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Yellow Mustard Seeds
These mustard seeds aren’t spicy until they are cracked and mixed with a liquid—generally wine or vinegar. Photo of mustard seeds by Magda Skale | SXC.

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July 2009

Product Reviews / Main Nibbles / Condiments

The History Of Mustard

Page 4: Mustard Trivia

 

This is Page 4 of a four-page article. Click on the black links below to visit other pages.

Mustard Trivia

Have fun with these mustard facts:

Mustard Popularity

  • More than 700 million pounds of mustard are consumed worldwide each year.
  • Mustard is the second most-used spice in the U.S., following peppercorns.
  • Pope John XXII was so fond of mustard that he created a new Vatican position—grand moutardier du pape (grand mustard-maker to the pope)—and promptly filled the post with his nephew.
  • National Mustard Day is August 1st.
  • In one year at New York’s Yankee Stadium more than 1,600 gallons plus 2,000,000 individual packets of mustard are consumed.

Mustard Uses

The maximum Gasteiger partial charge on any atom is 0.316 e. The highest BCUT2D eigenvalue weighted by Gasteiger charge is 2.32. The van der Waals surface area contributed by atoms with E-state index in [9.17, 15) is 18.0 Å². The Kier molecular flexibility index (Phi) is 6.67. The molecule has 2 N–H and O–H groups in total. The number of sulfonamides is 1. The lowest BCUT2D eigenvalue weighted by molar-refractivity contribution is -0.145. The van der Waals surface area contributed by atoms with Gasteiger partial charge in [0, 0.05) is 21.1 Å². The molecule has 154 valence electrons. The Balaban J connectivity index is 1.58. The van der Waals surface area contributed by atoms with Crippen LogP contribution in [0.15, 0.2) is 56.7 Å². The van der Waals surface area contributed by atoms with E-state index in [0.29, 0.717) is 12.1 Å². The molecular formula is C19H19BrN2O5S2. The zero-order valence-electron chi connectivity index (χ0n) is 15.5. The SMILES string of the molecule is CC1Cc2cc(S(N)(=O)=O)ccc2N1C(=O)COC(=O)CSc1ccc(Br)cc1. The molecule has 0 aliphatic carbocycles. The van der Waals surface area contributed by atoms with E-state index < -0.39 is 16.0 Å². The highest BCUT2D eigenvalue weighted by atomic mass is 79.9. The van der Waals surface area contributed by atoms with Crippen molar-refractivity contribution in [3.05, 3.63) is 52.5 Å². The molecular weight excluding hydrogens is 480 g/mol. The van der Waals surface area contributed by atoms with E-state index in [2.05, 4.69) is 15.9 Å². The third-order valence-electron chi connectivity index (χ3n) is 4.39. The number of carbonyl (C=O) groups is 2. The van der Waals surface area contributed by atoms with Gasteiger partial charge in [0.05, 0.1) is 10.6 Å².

• Magritte MustardAll parts of the mustard plant are edible: the seeds (from which prepared mustard is made), the leaves and flowers.
  • Prepared mustard dates back thousands of years to the early Romans, who used to grind mustard seeds and mix them with wine into a paste very similar to modern mustard.

This photo, by Glenn Fidler of Seaside, CA, was a
winner in the 2007 Napa Valley Mustard Festival
competition.

 

Mustard Folklore

  • The ancient Chinese considered mustard an aphrodisiac.
  • German lore advises a bride to sew mustard seeds into the hem of her wedding dress to assure her dominance of the household.
  • In Denmark and India, it is believed that spreading mustard seeds around the exterior of the home will keep out evil spirits.

Thanks to French’s Mustard for most of this trivia. Final piece of trivia: French’s was introduced in 1904 at the St. Louis World’s Fair.

 

 

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